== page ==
At night we laid in bed hearing aircraft going on bombing raids. we uttered a silent prayer for a safe return. The next day sadly we heard of casualties – something we did not

Written by Grace BRADLEY nee JACKSON bn 19.04.20 Written in 1996

[page break]

get hardened to.

Monday was Domestic Night – all were confined to camp to clean living quarters, often there would be a [underlined] pedicure [/underlined] later in the evening, or suggestions made for improvement in Camp life. The night would be rounded off in the NAAFI chatting to friends over tea & coffee, maybe a sandwich, & a sing-song round the piano.

Ten days leave was granted every 3 months & a free travel warrant was given.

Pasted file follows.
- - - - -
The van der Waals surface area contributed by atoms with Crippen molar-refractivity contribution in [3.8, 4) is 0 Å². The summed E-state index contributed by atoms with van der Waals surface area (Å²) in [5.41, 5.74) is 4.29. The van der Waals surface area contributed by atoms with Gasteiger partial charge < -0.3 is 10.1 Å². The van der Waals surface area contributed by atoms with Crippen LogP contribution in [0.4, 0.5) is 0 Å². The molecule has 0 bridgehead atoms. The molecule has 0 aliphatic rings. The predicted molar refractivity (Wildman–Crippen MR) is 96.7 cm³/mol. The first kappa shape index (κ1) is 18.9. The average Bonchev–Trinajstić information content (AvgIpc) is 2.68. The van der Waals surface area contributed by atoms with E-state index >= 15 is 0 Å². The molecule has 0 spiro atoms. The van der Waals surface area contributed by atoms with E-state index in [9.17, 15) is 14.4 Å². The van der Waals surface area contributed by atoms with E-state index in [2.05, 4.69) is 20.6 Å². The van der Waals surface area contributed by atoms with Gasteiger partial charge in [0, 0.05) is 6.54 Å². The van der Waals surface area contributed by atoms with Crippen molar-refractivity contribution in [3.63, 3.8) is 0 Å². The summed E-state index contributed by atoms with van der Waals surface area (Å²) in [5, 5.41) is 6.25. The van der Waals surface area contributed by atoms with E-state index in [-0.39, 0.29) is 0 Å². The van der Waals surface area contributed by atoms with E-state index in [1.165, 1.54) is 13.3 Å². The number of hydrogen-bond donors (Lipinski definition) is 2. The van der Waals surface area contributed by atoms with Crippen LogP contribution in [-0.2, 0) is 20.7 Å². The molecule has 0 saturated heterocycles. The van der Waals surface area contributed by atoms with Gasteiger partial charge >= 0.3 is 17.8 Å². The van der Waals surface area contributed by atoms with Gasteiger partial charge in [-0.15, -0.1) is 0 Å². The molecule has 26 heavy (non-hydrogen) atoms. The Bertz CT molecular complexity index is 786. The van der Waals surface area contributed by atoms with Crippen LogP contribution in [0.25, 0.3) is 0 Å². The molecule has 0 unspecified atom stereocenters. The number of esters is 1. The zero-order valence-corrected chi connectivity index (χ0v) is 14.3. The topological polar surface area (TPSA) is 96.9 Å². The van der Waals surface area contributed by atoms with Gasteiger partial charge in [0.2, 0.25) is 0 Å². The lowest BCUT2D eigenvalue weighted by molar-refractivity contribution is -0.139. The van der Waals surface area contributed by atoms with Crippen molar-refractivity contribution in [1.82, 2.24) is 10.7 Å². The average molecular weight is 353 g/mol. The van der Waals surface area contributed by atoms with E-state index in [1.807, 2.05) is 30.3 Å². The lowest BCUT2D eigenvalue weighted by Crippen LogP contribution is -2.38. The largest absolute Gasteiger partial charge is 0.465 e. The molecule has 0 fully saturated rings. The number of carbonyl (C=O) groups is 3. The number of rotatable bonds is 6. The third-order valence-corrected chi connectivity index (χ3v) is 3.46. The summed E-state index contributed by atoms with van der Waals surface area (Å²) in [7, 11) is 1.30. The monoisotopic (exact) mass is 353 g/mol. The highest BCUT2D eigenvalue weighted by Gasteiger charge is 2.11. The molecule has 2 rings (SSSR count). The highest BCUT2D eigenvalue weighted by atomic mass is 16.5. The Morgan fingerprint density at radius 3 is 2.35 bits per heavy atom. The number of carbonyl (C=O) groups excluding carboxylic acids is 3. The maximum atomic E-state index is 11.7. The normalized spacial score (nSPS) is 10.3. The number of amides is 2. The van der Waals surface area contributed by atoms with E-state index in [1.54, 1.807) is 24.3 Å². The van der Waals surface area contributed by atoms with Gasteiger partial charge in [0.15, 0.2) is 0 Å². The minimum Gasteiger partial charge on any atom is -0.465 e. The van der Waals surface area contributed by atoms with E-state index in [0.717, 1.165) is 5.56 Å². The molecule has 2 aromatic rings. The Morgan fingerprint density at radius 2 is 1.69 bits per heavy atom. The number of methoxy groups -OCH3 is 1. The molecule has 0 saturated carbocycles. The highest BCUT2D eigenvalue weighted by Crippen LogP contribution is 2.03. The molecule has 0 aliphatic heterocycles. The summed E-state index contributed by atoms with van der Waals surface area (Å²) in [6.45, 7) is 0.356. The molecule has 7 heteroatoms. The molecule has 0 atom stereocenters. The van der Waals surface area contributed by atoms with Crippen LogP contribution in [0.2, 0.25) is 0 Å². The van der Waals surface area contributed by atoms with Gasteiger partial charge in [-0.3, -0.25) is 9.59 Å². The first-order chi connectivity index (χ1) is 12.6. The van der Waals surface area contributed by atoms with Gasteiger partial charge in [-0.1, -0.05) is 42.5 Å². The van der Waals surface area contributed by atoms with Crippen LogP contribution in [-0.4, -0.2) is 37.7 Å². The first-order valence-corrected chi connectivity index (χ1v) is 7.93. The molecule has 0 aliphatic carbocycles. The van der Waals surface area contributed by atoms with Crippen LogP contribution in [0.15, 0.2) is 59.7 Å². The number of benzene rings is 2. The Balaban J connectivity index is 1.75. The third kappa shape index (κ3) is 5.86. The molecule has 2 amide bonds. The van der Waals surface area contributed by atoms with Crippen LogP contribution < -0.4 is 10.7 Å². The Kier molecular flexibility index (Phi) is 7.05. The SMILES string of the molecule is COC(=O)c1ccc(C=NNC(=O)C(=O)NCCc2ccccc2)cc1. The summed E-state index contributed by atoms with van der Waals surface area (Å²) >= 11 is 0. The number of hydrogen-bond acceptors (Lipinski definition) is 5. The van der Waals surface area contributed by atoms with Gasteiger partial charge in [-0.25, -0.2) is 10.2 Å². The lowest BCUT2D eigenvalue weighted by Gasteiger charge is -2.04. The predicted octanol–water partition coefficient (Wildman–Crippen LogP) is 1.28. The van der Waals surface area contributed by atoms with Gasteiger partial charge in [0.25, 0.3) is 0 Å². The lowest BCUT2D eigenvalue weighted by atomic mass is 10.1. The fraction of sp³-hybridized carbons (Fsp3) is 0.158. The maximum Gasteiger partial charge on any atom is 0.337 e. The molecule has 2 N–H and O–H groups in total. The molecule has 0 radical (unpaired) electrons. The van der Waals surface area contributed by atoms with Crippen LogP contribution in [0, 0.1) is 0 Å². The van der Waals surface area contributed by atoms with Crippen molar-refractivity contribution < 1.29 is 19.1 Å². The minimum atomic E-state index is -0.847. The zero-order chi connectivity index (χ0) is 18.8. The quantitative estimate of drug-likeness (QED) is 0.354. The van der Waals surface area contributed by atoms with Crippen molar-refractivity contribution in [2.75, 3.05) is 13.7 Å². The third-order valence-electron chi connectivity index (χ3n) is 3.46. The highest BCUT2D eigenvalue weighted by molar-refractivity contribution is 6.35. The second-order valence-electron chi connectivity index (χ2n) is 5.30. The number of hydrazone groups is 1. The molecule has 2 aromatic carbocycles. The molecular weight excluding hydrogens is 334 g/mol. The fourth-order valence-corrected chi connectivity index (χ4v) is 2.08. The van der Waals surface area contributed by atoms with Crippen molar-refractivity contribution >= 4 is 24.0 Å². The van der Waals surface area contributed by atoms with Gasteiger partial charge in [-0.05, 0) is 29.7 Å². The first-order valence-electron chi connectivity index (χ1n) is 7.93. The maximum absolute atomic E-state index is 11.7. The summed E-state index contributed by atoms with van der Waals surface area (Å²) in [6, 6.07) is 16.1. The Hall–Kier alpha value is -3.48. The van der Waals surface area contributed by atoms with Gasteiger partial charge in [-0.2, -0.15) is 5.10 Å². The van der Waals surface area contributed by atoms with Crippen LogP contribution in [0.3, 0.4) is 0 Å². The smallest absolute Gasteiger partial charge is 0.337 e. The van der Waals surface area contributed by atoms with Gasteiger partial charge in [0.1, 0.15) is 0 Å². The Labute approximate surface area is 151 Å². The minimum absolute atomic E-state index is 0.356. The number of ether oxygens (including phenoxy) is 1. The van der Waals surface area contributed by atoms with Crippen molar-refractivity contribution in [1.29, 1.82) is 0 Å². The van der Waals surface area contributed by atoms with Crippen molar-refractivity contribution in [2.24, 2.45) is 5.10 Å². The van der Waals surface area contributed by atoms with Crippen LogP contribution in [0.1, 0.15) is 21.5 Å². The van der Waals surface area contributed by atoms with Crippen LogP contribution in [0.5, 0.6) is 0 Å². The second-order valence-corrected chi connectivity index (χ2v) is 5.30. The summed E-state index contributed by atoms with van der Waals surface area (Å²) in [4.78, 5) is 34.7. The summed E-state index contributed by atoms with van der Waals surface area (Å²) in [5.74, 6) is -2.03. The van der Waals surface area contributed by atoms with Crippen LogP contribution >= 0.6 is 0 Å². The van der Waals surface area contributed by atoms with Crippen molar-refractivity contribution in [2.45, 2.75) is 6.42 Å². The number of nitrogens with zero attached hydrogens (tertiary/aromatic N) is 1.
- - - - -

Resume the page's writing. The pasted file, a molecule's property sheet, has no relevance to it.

Pay Parade took place every fortnight, had to queue of course & wait for your name to be called, a service number given – then you would march smartly to the desk & salute the Officer when your pay would be handed over.

A time came when it was obvious the war was coming to a close. We were kept in touch with the latest news from the Air Ministry, which was relayed over the Tannoy. [underlined] Postings [/underlined] were coming through thick and fast, sadly we had to say our good byes to friends. I was lucky, my move being to Leconfield only a few miles away & in the same Group.

When peace was declared it was wonderful – dancing & singing, everyone in a joyful mood. Stand Down was announced for all Stations in the country & we were free for the next 24 hours.

After VJ Day things started to move slowly for Release into civvy Street.